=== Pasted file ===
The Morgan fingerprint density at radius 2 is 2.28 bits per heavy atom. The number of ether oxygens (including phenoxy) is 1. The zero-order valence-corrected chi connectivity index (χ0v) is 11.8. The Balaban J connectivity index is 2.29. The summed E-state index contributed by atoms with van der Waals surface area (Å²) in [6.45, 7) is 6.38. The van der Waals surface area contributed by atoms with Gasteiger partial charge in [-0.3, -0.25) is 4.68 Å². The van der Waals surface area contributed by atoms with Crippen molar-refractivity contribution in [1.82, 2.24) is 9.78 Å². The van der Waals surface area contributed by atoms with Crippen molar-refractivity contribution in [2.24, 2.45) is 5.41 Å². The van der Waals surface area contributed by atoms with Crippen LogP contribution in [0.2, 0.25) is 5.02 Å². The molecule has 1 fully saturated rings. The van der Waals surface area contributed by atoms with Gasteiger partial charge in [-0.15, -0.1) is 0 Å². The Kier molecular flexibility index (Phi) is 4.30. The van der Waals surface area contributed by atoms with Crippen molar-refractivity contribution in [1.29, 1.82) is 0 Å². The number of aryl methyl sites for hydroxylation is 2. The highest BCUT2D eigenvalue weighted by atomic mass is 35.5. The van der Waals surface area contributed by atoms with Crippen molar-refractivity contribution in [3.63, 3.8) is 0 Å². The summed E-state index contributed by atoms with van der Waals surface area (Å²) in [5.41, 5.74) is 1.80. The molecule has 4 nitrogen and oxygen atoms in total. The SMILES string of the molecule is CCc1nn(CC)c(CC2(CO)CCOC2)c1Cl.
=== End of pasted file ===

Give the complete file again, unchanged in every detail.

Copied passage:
The Morgan fingerprint density at radius 2 is 2.28 bits per heavy atom. The number of ether oxygens (including phenoxy) is 1. The zero-order valence-corrected chi connectivity index (χ0v) is 11.8. The Balaban J connectivity index is 2.29. The summed E-state index contributed by atoms with van der Waals surface area (Å²) in [6.45, 7) is 6.38. The van der Waals surface area contributed by atoms with Gasteiger partial charge in [-0.3, -0.25) is 4.68 Å². The van der Waals surface area contributed by atoms with Crippen molar-refractivity contribution in [1.82, 2.24) is 9.78 Å². The van der Waals surface area contributed by atoms with Crippen molar-refractivity contribution in [2.24, 2.45) is 5.41 Å². The van der Waals surface area contributed by atoms with Crippen LogP contribution in [0.2, 0.25) is 5.02 Å². The molecule has 1 fully saturated rings. The van der Waals surface area contributed by atoms with Gasteiger partial charge in [-0.15, -0.1) is 0 Å². The Kier molecular flexibility index (Phi) is 4.30. The van der Waals surface area contributed by atoms with Crippen molar-refractivity contribution in [1.29, 1.82) is 0 Å². The number of aryl methyl sites for hydroxylation is 2. The highest BCUT2D eigenvalue weighted by atomic mass is 35.5. The van der Waals surface area contributed by atoms with Crippen molar-refractivity contribution in [3.63, 3.8) is 0 Å². The summed E-state index contributed by atoms with van der Waals surface area (Å²) in [5.41, 5.74) is 1.80. The molecule has 4 nitrogen and oxygen atoms in total. The SMILES string of the molecule is CCc1nn(CC)c(CC2(CO)CCOC2)c1Cl.